Why are you focusing on the known liars? What's the point? We all know that dozens of people reported pure BS in order to get attention or while grinding some I-hate-police axe or the like. I'm not mentioning those people because, just like the grand jury concluded, their testimony was anywhere from muddle-headed to outright fiction-for-malice's sake. You're the only one who cares what the liars had to say. But they're irrelevant. It's the physical evidence and the credible witnesses that it corroborates that count. And speaking of counting, you're still not finding it comfortable enough to count all fingers on one hand, and move on to the next hand? Really? Or should we just right back to your opening complaint, the implication of doubt and dismissal about their testimony because you hadn't bothered to read it?

Comment: Re:Moderate BS (Score 2) 1085

by ScentCone (#48462497) Attached to: Officer Not Charged In Michael Brown Shooting

That's incorrect: no judge ever had a hand in creating it.

A judge is the ONLY person who gets to decide how that information is made available. That means he goes over every bit of it for context, and the entire package is his product, with his reputation at stake for making mistakes in what's released and how it impacts the anonymity of the witnesses involved. There is no provider of that information except for the judge.

You're now claiming witnesses don't exist? After you started off claiming there were 7, six of whom were African-American? You can't even keep your own story straight.

I realize that English is not your native tongue, so I appreciate how much you're trying here. But we're talking about YOUR assertion that the documents in front of your eyes don't include the testimony of eye witnesses. Or have you finally got around to reading it, and you're changing your story, just like the debunked media-frenzy "witnesses" did?

And, ranting? You're the one who's been linked directly to the body of documents that completely satisfies your fake concern that the eye witnesses didn't really exist, and that their testimony doesn't say what the grand jury concluded that it said. So much energy you're putting into pretending it's not there for you to read! Why?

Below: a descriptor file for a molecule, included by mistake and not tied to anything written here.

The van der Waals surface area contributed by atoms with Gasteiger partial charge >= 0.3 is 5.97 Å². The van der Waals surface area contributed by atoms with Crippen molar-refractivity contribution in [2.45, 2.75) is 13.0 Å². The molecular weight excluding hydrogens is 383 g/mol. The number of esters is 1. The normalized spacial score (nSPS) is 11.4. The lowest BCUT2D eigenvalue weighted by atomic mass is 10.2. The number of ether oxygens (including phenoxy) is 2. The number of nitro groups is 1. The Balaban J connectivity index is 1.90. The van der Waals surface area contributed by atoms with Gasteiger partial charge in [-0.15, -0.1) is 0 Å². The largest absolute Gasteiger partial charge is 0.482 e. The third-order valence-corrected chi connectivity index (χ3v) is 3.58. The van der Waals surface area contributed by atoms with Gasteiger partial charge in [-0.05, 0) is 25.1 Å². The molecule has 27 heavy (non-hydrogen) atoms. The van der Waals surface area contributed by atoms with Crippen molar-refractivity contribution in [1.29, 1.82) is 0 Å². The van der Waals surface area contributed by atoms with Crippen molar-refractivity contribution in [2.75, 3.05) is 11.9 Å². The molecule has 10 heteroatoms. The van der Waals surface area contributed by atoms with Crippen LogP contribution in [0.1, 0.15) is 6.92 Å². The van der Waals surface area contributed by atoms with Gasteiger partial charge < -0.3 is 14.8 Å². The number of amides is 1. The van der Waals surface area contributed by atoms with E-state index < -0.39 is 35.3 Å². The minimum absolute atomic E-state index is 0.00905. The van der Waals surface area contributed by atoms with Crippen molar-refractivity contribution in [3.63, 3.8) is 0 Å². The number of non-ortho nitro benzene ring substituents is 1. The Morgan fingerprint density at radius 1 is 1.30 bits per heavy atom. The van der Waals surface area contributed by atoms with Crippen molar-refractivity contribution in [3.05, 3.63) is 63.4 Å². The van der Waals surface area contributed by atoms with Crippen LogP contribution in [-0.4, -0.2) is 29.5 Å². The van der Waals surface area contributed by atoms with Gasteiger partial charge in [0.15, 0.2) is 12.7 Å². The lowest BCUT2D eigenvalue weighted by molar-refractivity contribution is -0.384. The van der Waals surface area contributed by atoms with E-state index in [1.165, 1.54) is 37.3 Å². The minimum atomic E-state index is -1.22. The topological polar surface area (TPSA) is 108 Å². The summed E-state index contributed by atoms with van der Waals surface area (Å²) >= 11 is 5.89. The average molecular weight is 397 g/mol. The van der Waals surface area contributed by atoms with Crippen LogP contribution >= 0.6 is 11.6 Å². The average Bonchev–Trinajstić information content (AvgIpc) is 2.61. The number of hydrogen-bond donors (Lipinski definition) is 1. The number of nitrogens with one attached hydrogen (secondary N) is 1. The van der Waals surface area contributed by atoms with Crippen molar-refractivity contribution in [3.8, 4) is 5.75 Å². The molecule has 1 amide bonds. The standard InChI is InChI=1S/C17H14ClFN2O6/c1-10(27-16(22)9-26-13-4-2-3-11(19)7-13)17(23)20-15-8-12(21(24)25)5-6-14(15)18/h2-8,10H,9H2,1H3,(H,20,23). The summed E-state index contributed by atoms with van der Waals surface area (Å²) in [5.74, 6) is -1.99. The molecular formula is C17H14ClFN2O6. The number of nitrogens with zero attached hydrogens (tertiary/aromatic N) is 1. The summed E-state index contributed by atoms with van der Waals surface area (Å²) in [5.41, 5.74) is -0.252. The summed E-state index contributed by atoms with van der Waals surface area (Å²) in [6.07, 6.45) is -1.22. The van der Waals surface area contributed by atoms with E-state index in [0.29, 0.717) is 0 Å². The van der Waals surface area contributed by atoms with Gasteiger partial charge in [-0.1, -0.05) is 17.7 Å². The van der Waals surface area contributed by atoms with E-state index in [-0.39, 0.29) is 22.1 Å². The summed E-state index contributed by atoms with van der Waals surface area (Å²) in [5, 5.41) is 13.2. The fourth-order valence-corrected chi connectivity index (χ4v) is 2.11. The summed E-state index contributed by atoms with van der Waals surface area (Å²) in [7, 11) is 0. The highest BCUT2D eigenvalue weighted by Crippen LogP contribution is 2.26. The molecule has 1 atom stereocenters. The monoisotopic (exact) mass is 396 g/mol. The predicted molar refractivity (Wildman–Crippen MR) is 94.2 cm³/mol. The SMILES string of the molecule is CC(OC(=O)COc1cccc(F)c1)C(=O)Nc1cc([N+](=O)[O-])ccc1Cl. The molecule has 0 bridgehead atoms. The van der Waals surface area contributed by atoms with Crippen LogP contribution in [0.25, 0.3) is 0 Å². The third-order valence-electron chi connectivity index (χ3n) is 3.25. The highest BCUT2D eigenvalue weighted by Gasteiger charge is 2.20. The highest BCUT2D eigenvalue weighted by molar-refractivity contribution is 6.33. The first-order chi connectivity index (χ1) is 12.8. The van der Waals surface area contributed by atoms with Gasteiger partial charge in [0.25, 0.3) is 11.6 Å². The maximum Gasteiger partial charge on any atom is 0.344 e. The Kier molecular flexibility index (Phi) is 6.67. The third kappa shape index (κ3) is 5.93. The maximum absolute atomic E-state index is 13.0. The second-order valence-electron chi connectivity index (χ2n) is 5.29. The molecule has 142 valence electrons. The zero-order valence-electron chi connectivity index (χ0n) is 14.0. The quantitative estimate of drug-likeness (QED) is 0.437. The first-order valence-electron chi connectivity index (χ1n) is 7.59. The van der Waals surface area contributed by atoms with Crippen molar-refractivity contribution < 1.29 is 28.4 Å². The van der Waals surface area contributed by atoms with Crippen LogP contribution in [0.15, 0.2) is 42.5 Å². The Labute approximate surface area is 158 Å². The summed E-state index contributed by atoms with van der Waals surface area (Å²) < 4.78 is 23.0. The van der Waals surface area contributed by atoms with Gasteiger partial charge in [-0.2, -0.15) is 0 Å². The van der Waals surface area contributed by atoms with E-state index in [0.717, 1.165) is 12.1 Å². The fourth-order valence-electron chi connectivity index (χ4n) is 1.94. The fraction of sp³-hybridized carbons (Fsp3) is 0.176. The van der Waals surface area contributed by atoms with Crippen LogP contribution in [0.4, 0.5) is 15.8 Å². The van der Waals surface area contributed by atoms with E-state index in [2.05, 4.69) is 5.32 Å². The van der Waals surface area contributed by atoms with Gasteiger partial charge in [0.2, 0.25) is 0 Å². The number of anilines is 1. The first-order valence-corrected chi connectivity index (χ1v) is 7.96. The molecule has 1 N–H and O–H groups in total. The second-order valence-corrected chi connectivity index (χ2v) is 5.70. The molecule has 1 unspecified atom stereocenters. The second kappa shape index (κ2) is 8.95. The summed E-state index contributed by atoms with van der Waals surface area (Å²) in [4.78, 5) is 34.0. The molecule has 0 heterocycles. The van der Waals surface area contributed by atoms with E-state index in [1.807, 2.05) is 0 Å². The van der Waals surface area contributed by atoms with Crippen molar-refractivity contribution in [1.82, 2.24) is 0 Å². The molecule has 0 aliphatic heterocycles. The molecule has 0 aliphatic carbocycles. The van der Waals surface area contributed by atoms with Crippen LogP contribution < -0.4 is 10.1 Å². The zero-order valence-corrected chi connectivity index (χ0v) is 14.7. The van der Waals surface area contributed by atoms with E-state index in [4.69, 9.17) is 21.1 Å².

Comment: Re:Moderate BS (Score 1) 1085

by ScentCone (#48462389) Attached to: Officer Not Charged In Michael Brown Shooting

Prosecutors control everything the grand jury sees. Grand juries are behind closed doors. So how do you know that the prosecutor doesn't lie to the grand jury?

Knowing there would be people with the hearts set on vilifying the cop and the investigation, the prosecutor made the rather unusual decision to let the grand jury take an unusual amount of time to make their own investigative queries, to see any and all testimony they wanted (including obviously spurious stuff from all over the internet, and already debunked nonsense from the street - like Brown's running buddy's description of Wilson shooting out his cruiser window, standing over Brown and shooting him in the back ... all stuff that didn't happen, per the evidence and multiple completely-consistent eye witnesses). And then, so you could relax a little bit, he asked the judge overseeing the panel to pre-emptively make arrangements to immediately publish a mountain of information so you could exactly what the grand jury had to work with. What the grand jury saw wasn't just what the prosecutor wanted to show them, it included the output of an army of investigators from the DoJ trying to turn the case into a federal civil rights violation case, and more.

Comment: Re:Moderate BS (Score 1) 1085

by ScentCone (#48462333) Attached to: Officer Not Charged In Michael Brown Shooting

I like how your correction to someone "deliberately spreading false information" is just a re-telling of the officer's account.

No, that's the account based on recordings of radio communications, and based on the testimony of multiple credible eye witnesses, corroborated by the physical evidence. And that's the account that the grand jury mulled over, along with a lot of obvious BS from all sort of other sources, that led the panel to realize there's no THERE there. Just like the DoJ investigation, in which Eric Holder was passionately, desperately hoping to find some sort of evidence of a civil rights violation, is coming up with a whole lot of nothing.

The people who keep trotting out the false narrative are just trying to wish away the 25 days of work done by the grand jury, and the untold thousands of man hours and millions of dollars tied up by Holder and the FBI, that are delivering exactly no police officer to string up.

Comment: Re:Moderate BS (Score 1) 1085

by ScentCone (#48462257) Attached to: Officer Not Charged In Michael Brown Shooting

Gee. I'd think a better way to avoid being punched is to not try to run the guy over, then slam a car door on him.

That might be something to consider, except of course that's pure fantasy on your part. Multiple credible eye witnesses (unlike you, and unlike the people who changed their stories or finally admitted they didn't actually see it happen after all) pointed out that the officer didn't either of the two things you're mentioning. So why bring them up? What's your agenda, in manufacturing a false narrative?

The reason that every major university maintains a department of mathematics is that it's cheaper than institutionalizing all those people.